Question: We don’t seem to be able to get it right. When we deliver a data warehouse solution, the users tell us it doesn’t match what they need. We went through what we thought were the right steps to gather the business requirements, but either the requirements have changed or we never really understood what they wanted. Help!

 

Chuck Kelley’s Answer:How long did it take before you delivered the data?My guess is that it was longer than three months. Within three months, the requirements generally change and since you did not ask during the development if the requirements changed, you were not notified.

 

I suggest putting together a team of folks (business and technical) and a development process that take the business requirements (small number of them) and product something just about every month to make sure that you are on track.If they keep saying "yes," then they won’t say no at the end.

 

Larissa Moss’s Answer: I strongly suggest an agile approach. I call it "extreme scoping." The first thing to do is to break the habit of delivering an application with one project. While most organizations realize, by now, that they cannot build an entire data warehouse (DW) all at once, they don’t realize that they cannot and should not build an application all at once either.

 

Why? Some answers are:

 

  • The requirements are most likely unstable;
  • The scope is probably too large or the deadline is too tight;
  • Some technology components might be unproven;
  • Data integration complexity is most likely not fully understood;
  • The quality of the source data probably has not been vigorously profiled because many (if not most) business rules are not documented or even known;
  • The project team may be too small, too large or untrained; and
  • Business users are probably too busy to provide continuous feedback.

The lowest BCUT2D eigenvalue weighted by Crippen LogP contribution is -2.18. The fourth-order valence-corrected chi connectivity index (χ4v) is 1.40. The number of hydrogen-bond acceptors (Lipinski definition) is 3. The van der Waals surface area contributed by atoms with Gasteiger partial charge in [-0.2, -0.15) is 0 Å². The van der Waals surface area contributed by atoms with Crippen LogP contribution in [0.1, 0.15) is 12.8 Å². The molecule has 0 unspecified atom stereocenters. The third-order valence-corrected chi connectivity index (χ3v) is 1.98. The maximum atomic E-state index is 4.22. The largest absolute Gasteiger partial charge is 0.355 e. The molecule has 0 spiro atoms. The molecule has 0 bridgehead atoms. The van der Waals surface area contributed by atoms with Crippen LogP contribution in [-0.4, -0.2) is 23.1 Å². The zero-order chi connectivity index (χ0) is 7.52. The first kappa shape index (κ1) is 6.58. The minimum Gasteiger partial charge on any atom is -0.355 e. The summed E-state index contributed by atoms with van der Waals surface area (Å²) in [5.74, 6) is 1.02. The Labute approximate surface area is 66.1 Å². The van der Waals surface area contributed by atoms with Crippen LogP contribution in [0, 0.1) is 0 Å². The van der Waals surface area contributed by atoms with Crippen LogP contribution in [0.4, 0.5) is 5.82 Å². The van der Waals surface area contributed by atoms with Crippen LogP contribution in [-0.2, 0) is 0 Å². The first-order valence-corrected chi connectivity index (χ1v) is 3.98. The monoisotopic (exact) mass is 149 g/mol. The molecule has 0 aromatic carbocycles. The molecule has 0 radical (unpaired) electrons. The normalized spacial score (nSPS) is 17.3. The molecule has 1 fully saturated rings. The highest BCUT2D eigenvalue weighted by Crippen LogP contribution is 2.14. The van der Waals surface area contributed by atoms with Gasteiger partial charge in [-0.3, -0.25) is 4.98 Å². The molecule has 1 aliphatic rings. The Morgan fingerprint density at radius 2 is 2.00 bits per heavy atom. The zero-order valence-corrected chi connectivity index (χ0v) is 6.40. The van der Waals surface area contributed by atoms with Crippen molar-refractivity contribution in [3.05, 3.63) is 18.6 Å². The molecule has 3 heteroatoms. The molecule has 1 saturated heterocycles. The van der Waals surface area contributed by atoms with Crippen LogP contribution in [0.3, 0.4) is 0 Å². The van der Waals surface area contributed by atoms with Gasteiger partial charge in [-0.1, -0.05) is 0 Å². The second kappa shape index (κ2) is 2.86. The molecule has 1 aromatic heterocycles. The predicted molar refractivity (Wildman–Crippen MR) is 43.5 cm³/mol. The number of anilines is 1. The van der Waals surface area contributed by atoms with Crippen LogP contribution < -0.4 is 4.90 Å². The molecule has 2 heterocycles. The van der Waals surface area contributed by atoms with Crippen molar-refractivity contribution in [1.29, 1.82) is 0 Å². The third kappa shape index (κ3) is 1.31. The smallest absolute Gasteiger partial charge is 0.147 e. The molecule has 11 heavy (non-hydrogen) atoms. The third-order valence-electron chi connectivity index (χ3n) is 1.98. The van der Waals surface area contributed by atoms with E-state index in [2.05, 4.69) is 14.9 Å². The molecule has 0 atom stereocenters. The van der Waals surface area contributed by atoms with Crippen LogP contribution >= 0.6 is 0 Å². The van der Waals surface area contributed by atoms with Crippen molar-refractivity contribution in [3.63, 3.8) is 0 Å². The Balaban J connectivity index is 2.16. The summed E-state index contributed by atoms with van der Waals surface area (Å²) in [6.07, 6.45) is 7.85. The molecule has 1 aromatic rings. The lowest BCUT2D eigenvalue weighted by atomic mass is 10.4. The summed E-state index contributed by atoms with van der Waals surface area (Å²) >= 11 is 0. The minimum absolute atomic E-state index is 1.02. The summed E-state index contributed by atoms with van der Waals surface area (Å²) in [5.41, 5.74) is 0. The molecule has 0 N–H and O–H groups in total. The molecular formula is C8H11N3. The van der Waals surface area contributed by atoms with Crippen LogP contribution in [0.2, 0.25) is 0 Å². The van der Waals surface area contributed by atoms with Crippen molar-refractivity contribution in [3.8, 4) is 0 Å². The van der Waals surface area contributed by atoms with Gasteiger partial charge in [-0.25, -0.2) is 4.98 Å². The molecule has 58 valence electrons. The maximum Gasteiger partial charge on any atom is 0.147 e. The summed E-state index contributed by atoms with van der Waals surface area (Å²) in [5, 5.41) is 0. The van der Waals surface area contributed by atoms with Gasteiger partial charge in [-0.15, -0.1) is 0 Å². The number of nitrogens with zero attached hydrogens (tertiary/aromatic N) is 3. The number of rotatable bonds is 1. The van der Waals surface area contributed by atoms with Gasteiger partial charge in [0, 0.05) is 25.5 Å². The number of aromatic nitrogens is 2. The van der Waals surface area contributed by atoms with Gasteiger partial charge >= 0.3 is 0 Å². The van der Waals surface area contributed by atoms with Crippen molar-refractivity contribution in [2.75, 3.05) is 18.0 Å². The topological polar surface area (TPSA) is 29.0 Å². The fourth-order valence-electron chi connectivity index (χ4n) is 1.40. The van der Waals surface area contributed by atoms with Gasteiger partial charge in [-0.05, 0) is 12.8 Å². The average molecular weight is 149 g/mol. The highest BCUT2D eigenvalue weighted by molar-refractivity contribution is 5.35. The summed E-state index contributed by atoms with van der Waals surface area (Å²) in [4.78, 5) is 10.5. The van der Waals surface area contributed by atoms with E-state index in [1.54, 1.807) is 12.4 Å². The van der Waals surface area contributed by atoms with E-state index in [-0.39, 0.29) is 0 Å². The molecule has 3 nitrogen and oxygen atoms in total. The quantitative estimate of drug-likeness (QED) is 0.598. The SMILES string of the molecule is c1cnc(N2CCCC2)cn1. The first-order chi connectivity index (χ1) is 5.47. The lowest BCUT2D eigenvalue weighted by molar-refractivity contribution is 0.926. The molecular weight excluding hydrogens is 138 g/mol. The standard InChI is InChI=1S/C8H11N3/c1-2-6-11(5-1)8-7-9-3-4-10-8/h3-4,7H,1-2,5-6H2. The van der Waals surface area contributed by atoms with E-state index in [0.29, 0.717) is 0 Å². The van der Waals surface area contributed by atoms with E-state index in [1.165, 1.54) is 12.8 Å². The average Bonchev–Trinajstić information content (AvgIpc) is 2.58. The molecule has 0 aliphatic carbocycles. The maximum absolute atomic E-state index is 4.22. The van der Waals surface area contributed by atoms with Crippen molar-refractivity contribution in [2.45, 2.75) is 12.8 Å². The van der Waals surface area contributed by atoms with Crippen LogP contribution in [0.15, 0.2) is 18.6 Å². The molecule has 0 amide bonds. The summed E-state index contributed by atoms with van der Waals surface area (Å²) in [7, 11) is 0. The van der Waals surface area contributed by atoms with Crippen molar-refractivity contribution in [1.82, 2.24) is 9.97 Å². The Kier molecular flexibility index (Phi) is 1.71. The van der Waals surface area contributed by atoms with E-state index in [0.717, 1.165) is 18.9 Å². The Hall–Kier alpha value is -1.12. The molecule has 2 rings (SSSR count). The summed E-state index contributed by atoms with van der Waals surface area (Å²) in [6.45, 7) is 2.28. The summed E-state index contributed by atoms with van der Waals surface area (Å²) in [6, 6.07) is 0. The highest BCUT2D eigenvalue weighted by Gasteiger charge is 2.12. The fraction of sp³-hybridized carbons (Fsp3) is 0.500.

With a project like this, following a traditional methodology and staying on paper for weeks or months is the kiss of death. You have to get physical as quickly as possible. That means prototyping, prototyping and more prototyping.

 

How do you prototype an entire application without falling back into the waterfall sequence of requirements, analysis, design, coding and testing? You break the application into multiple software releases. The scope of each software release will contain only a small portion of the application requirements, hence the name extreme scoping. Each software release becomes a project. Each project is developed using an iteractive prototyping approach. Each prototype is time-boxed (anywhere from 10 to 60 days). Most software releases should produce a production-worthy deliverable (although, there are occasions where you want to further refine refactor, a deliverable in the next software release, before putting it into production). After several software releases, you will have a completed and fully-functioning application.

The quality of the application will be higher with this approach than with a traditional waterfall approach, because mistakes can be found and fixed early in the development process. With the extreme scoping approach, you have sliced the development process vertically across the application scope instead of horizontally across the development phases. This allows:

  • The requirements to be refined with each software release until they become stable;
  • The scope of each software release to be small enough to fit into a tight deadline;
  • Technology components to be evaluated early on;
  • Data integration complexity to be handled in small increments;
  • The quality of the source data to be vigorously profiled, because you will incrementally find and document the business rules;
  • The project team to be small or even in training during the early software releases with minimal impact on the entire application;
  • Business users to be more involved in prototyping activities than on traditional projects where they hand over requirements and wait for user acceptance testing; and
  • Many mistakes or misunderstandings, that cannot be found on paper and only found once the entire application is in production, to be found and corrected during the development process, before the entire application is completed.

For more information, read my article "Extreme Scoping" in the Library EIMI Archives or attend one of my seminars on agile project management occasionally offered publicly at TDWI conferences.

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